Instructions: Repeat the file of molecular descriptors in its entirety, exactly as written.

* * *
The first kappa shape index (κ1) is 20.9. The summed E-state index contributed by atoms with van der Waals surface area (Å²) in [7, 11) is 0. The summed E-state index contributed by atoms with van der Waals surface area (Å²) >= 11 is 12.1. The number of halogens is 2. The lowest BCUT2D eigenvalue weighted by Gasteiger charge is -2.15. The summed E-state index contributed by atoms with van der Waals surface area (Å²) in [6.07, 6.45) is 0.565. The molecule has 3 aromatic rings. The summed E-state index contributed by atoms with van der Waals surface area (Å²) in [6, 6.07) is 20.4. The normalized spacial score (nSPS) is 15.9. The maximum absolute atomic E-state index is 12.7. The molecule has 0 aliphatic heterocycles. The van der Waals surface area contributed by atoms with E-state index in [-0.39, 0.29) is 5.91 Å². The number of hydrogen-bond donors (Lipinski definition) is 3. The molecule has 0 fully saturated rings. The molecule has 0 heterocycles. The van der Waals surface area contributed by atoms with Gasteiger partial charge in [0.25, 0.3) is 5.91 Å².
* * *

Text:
The first kappa shape index (κ1) is 20.9. The summed E-state index contributed by atoms with van der Waals surface area (Å²) in [7, 11) is 0. The summed E-state index contributed by atoms with van der Waals surface area (Å²) >= 11 is 12.1. The number of halogens is 2. The lowest BCUT2D eigenvalue weighted by Gasteiger charge is -2.15. The summed E-state index contributed by atoms with van der Waals surface area (Å²) in [6.07, 6.45) is 0.565. The molecule has 3 aromatic rings. The summed E-state index contributed by atoms with van der Waals surface area (Å²) in [6, 6.07) is 20.4. The normalized spacial score (nSPS) is 15.9. The maximum absolute atomic E-state index is 12.7. The molecule has 0 aliphatic heterocycles. The van der Waals surface area contributed by atoms with E-state index in [-0.39, 0.29) is 5.91 Å². The number of hydrogen-bond donors (Lipinski definition) is 3. The molecule has 0 fully saturated rings. The molecule has 0 heterocycles. The van der Waals surface area contributed by atoms with Gasteiger partial charge in [0.25, 0.3) is 5.91 Å².